Secondly, financial institutions may invest and finance in carbon neutrality. HSBC announced that it will invest and finance in carbon neutrality by 2050; CitiBank and Standard Chartered incorporated carbon neutrality into their strategic objectives, established a sustainable organizational structure, and formulated low-carbon policies and processes; Barclays Bank, Deutsche Bank, Standard Chartered, Sumitomo Mitsui Trust Bank stop providing loans for new coal-fired power projects, and gradually withdrew from existing projects of that kind; UniCredit SpA said it would stop providing loans for coal-fired power financing by 2023.
Q: What do you mean by saying that the environmental disclosure of financial institutions is a good starting point to achieve the 30·60 Goal?
A: Yes, I deeply realized that in the pilot program of China and UK environmental disclosure led by ICBC. On the basis of TCFD (Climate-related Financial Disclosure Framework), the task force of the pilot program proposed the Target Framework for Environmental Disclosure of Financial Institutions in China and the UK (China), combined with the actual situation in China, and formulated the industry standard "Guidelines for Environmental Disclosure of Financial Institutions" (to be approved and released).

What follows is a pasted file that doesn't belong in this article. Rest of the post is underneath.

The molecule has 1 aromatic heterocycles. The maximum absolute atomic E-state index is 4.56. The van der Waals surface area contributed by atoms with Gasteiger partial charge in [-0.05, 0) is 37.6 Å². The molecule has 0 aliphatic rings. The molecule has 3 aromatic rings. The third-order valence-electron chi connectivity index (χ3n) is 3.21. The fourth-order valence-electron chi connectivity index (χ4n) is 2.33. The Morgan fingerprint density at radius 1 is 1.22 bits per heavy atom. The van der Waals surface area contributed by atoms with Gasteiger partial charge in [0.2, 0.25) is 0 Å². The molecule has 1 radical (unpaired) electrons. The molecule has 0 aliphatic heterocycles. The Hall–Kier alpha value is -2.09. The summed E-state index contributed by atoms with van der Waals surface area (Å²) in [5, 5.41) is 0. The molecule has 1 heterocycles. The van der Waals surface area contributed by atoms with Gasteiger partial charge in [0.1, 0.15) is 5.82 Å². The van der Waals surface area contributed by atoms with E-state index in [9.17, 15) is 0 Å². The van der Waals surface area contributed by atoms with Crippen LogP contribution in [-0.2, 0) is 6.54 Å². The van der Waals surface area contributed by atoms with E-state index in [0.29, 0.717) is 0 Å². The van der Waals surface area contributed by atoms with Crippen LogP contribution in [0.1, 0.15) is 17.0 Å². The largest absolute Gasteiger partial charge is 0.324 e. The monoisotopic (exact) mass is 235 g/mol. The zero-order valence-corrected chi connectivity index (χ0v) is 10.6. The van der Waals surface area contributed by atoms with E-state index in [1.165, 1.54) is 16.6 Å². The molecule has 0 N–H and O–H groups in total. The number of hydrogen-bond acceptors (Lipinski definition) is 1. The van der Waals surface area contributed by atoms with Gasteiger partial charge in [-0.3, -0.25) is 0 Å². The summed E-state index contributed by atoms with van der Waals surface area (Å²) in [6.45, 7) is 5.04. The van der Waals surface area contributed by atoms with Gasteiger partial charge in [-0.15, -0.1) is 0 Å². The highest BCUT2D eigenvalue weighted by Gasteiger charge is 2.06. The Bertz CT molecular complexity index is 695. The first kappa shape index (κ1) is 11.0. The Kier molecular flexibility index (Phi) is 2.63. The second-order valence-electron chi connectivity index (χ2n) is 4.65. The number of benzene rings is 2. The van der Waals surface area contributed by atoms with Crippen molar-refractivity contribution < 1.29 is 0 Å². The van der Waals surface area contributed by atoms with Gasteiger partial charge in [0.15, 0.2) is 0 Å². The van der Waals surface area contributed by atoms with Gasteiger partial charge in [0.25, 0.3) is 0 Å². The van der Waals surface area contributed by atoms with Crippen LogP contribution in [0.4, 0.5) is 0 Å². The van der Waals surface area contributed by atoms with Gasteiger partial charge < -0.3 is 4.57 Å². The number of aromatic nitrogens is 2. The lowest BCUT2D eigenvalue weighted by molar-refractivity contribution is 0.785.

According to the framework, financial institutions need to qualitatively disclose strategies, governance, policies, risk management and processes related to the environment and climate, and quantitatively disclose business progress and risk analysis related to the environment and climate. Any financial institution that has not established the above green financial system, business processes, data statistics and business systems need to improve in accordance with the disclosure framework. Only by establishing and continuously improving the green financial system including the carbon neutrality goal, can financial institutions effectively play a role in helping to achieve the "30·60 Goal". Therefore, environmental disclosure is a good starting point.